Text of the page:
The Life of Caravaggio

Michelangelo Merisi da Caravaggio or Michelangelo Caravaggio, or simply Caravaggio is an artist who was born on September 28, 1573 in Milan. His father is Fermo Merisi and his mother is Lucia Aratori. It was at age 11 when he became an orphan. Soon he was apprenticed to the painter, Simone

Peterzano for four years. This proved to be a blessing in disguise for Caravaggio. Peterzano was a poor painter who gave his students many opportunities to blossom on their own. This prompted Caravaggio to develop a style of painting that was unique to him. He excelled in Baroque Art, which was encouraged by the Roman Catholic Church.

In 1595, Michelangelo Caravaggio met Cardinal Francesco del Monte who commissioned the artist to paint for the church of San Luigi dei Francesci. Caravaggio had to paint three large paintings of scenes from the life of St. Matthew. They were, “St Matthew and the Angel (1600),” “The Calling of St. Matthew (1599-1600),” and “The Martyrdom of St. Matthew (1600).” Influenced by Naturalism and Chiaroscuro, these paintings were so realistic and dramatic that there was a public outrage at their depiction. Instead of proving a deterrent, these paintings drove Caravaggio to concentrate his efforts on religious themes, interpreting them in his own style. Though his paintings often had a brutal and harsh quality in them, Caravaggio’s reputation as an artist was at its peak by 1600.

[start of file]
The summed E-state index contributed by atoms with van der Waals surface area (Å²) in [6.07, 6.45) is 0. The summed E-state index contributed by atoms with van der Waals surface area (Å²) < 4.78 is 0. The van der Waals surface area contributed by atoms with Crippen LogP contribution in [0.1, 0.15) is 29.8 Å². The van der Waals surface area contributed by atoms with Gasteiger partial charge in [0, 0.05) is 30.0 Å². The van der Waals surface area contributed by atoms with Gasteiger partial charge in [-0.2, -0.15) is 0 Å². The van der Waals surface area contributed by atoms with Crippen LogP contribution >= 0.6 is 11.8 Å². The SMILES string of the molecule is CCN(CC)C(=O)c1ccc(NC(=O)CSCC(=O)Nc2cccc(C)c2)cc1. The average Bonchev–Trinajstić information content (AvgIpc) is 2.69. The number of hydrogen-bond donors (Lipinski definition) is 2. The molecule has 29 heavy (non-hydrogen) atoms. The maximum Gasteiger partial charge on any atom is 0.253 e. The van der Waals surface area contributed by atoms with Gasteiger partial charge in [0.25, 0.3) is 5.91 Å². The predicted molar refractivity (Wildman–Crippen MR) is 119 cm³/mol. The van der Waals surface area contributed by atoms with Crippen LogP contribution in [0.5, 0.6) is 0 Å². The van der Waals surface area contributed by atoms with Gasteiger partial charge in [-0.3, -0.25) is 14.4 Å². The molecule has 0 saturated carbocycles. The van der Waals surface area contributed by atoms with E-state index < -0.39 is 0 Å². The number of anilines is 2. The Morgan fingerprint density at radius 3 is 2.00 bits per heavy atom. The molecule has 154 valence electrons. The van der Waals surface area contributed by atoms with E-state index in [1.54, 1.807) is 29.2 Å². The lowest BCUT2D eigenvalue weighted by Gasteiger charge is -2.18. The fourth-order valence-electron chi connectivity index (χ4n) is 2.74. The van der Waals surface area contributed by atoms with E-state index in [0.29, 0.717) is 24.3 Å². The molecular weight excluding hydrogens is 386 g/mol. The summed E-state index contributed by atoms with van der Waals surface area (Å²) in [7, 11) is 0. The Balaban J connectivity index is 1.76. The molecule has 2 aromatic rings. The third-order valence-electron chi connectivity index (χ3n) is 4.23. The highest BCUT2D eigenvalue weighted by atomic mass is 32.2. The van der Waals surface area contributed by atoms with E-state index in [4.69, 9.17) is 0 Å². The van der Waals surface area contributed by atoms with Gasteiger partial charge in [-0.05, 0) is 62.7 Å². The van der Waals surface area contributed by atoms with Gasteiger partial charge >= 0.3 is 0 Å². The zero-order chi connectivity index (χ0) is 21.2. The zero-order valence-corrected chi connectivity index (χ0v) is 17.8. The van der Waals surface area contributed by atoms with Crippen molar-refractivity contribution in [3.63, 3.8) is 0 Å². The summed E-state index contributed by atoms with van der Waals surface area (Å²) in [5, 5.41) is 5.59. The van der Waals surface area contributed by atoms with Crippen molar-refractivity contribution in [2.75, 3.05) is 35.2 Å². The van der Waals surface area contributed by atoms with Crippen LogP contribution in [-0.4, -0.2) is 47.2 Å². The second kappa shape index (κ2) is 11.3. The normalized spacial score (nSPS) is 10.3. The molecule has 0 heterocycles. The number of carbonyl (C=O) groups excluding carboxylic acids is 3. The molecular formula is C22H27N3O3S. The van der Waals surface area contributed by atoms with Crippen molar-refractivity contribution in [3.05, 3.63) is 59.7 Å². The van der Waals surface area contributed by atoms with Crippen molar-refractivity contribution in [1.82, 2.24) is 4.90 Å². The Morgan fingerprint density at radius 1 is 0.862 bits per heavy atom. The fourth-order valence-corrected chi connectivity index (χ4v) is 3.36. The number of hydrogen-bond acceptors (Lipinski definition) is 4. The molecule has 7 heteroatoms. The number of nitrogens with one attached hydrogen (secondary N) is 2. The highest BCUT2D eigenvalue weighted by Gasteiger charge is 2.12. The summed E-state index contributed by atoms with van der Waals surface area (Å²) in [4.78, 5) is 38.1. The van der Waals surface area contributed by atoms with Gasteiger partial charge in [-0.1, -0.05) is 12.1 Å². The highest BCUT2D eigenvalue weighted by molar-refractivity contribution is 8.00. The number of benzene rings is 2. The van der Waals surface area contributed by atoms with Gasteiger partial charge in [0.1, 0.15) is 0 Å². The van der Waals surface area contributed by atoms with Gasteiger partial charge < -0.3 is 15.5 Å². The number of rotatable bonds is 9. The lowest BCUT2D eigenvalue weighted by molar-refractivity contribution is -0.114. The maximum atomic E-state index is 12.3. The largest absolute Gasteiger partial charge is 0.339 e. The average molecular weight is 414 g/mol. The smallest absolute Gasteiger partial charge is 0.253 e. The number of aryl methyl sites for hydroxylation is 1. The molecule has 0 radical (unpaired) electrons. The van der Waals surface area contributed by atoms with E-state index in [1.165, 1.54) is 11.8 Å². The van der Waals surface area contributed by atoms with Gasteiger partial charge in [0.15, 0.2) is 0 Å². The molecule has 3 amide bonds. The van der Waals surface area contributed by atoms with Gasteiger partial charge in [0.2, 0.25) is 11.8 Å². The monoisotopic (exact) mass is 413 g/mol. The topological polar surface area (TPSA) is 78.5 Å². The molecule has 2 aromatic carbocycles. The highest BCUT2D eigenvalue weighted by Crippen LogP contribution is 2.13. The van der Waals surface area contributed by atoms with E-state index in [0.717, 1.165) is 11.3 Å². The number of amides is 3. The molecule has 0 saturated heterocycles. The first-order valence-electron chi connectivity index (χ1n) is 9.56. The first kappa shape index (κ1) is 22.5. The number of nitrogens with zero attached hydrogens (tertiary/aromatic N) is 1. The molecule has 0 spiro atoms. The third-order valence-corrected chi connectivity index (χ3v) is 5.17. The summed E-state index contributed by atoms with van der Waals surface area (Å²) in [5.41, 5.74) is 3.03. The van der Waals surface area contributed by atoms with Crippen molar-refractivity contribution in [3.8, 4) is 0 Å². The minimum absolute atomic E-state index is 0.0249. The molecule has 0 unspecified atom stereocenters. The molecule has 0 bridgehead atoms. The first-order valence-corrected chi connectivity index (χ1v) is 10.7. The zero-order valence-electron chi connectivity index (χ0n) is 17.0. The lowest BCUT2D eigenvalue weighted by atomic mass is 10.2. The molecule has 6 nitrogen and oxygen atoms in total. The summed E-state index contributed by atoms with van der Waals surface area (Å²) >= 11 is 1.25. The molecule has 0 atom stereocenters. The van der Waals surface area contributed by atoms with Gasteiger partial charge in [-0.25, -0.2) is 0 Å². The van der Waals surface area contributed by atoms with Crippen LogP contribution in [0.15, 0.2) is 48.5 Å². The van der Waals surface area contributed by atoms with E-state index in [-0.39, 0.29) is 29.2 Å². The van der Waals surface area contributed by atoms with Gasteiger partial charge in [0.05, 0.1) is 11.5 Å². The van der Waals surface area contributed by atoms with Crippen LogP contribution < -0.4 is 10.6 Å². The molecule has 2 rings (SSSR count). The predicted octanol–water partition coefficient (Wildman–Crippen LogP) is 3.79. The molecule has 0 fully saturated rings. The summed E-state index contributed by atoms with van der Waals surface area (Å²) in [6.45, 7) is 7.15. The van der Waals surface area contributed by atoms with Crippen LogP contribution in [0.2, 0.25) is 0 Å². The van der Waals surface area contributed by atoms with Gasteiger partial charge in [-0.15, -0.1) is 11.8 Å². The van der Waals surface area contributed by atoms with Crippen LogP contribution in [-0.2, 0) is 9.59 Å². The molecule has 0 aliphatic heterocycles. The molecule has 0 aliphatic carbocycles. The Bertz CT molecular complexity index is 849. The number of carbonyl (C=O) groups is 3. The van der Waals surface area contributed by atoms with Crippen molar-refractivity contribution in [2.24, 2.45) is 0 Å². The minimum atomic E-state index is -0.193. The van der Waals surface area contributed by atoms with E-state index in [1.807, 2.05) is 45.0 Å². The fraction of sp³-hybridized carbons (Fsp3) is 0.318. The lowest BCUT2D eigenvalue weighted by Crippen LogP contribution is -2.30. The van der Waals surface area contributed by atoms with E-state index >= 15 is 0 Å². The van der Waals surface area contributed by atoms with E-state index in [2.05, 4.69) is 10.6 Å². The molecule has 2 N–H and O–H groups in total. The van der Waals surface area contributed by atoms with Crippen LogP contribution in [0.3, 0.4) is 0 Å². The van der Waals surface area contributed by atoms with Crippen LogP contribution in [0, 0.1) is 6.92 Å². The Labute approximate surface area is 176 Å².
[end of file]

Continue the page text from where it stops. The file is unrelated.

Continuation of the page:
The painter was also infamous for his unruly behavior. He was known to be a womanizer and a drinker. In one incident of extreme brawling in 1606, Caravaggio ended up killing his opponent and had to flee from Rome. He resurfaced at Zagarolo where he was under the protection of Duke Don Marzio Colonna. Caravaggio painted Christ at Emmaus and a portrait of Mary Magdalene for the Duke. By 1607, he moved to Malta where he painted “The Beheading of St. John the Baptist.” He had to leave Malta and seek refuge in Sicily because of his criminal background. Since he had become a famous artist, he had no dearth of clients. Here the artist painted “The Burial of St. Lucy,” “The Resurrection of Lazarus,” and “The Adoration of the Shepherds.” His escapades then led him to Naples in 1609, where he painted “The Madonna of the Rosary” and “The Seven Works of Mercury.” In contrast to his earlier paintings, which used light and shadow effectively to bring about clarity, these paintings were dark. Many believe that Caravaggio displayed his tumultuous life in his work.

Are you interested in seeing Abstract Art Paintings? Or Do you want to see know more about the Life of Claude Monet?

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